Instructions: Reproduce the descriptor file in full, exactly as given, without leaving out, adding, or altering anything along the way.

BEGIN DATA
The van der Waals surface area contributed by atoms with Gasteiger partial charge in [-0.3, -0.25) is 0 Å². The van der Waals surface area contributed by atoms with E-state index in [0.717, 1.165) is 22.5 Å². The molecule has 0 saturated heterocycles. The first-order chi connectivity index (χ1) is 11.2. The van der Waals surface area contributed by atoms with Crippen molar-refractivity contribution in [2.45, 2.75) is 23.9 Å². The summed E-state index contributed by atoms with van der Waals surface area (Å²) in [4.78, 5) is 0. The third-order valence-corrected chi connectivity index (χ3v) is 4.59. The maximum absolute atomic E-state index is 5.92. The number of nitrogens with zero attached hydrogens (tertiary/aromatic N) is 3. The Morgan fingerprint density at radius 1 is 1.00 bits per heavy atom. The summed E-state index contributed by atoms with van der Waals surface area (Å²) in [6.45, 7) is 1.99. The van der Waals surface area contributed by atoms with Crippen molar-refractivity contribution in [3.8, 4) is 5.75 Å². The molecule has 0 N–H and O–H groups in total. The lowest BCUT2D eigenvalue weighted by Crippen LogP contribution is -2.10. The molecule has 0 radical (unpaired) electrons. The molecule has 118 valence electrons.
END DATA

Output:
The van der Waals surface area contributed by atoms with Gasteiger partial charge in [-0.3, -0.25) is 0 Å². The van der Waals surface area contributed by atoms with E-state index in [0.717, 1.165) is 22.5 Å². The molecule has 0 saturated heterocycles. The first-order chi connectivity index (χ1) is 11.2. The van der Waals surface area contributed by atoms with Crippen molar-refractivity contribution in [2.45, 2.75) is 23.9 Å². The summed E-state index contributed by atoms with van der Waals surface area (Å²) in [4.78, 5) is 0. The third-order valence-corrected chi connectivity index (χ3v) is 4.59. The maximum absolute atomic E-state index is 5.92. The number of nitrogens with zero attached hydrogens (tertiary/aromatic N) is 3. The Morgan fingerprint density at radius 1 is 1.00 bits per heavy atom. The summed E-state index contributed by atoms with van der Waals surface area (Å²) in [6.45, 7) is 1.99. The van der Waals surface area contributed by atoms with Crippen molar-refractivity contribution in [3.8, 4) is 5.75 Å². The molecule has 0 N–H and O–H groups in total. The lowest BCUT2D eigenvalue weighted by Crippen LogP contribution is -2.10. The molecule has 0 radical (unpaired) electrons. The molecule has 118 valence electrons.